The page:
Vehicle Intelligence argued that the CAFC’s analysis in DDR Holdings applied to the disputed claims because the claims were necessarily rooted in computer technology to satisfy a need for faster, more accurate and reliable impairment testing of vehicle operators. Id. at 10. The CAFC wholly rejected this argument, holding that the disputed claims were not rooted in computer technology in order to overcome a problem specifically arising in the realm of computer networks, as in DDR Holdings. Id. Moreover, according to the CAFC, the disputed claims did not recite faster, more accurate, or more reliable impairment testing than what was known in the prior art, and the specification did not explain how any improvements were achieved over the prior art. Id. Thus, the fact that the ‘392 Patent lacked any specificity made it very easy for the CAFC to affirm the district court ruling and hold the disputed claims patent-ineligible under § 101.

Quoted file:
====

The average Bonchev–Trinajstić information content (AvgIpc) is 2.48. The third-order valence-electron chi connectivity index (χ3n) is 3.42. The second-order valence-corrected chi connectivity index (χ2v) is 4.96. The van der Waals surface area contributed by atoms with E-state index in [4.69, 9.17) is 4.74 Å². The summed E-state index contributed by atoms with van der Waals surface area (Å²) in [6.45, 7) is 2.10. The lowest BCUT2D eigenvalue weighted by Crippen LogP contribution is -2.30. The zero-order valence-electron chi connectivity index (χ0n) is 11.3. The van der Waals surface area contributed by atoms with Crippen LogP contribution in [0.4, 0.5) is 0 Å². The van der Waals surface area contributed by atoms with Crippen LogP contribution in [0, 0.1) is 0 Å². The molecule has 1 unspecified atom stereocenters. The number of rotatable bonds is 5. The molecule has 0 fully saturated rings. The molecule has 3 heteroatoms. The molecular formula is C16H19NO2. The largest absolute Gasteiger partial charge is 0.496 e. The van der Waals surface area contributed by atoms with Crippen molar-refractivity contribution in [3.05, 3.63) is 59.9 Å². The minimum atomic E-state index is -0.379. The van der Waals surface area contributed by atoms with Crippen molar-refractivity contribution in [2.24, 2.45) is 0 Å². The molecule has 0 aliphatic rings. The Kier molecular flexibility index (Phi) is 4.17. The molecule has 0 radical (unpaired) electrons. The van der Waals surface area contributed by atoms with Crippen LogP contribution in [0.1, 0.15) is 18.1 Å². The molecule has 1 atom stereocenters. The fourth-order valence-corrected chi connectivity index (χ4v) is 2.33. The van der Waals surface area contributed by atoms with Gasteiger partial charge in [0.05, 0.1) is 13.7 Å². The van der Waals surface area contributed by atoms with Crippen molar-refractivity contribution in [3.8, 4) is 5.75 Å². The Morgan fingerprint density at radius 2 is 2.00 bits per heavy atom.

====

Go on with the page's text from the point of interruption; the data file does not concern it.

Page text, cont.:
Although the CAFC in Vehicle Intelligence failed to break new ground in interpreting Alice or describing what an abstract idea or inventive concept is, the CAFC made a point to call out vague patents that fail to describe in any specificity how an invention works. Seemingly throwing the book at Vehicle Intelligence, the CAFC went so far as to say that “bald assertions made at such a high level of generality and not tied to any claim language do not provide an ‘inventive concept’ sufficient to save these claims from patent-ineligibility.” Id. Thus, it is fundamental for patent professionals to provide as much detail as possible when drafting software or business-method patents, which have become increasingly ripe for § 101 challenges. Vague and general descriptions will not save the day. While § 101 law remains unsettled after Alice, patentees should attempt to draw analogies between their claims and those of DDR Holdings, while defendants should attempt the same with Ultramercial.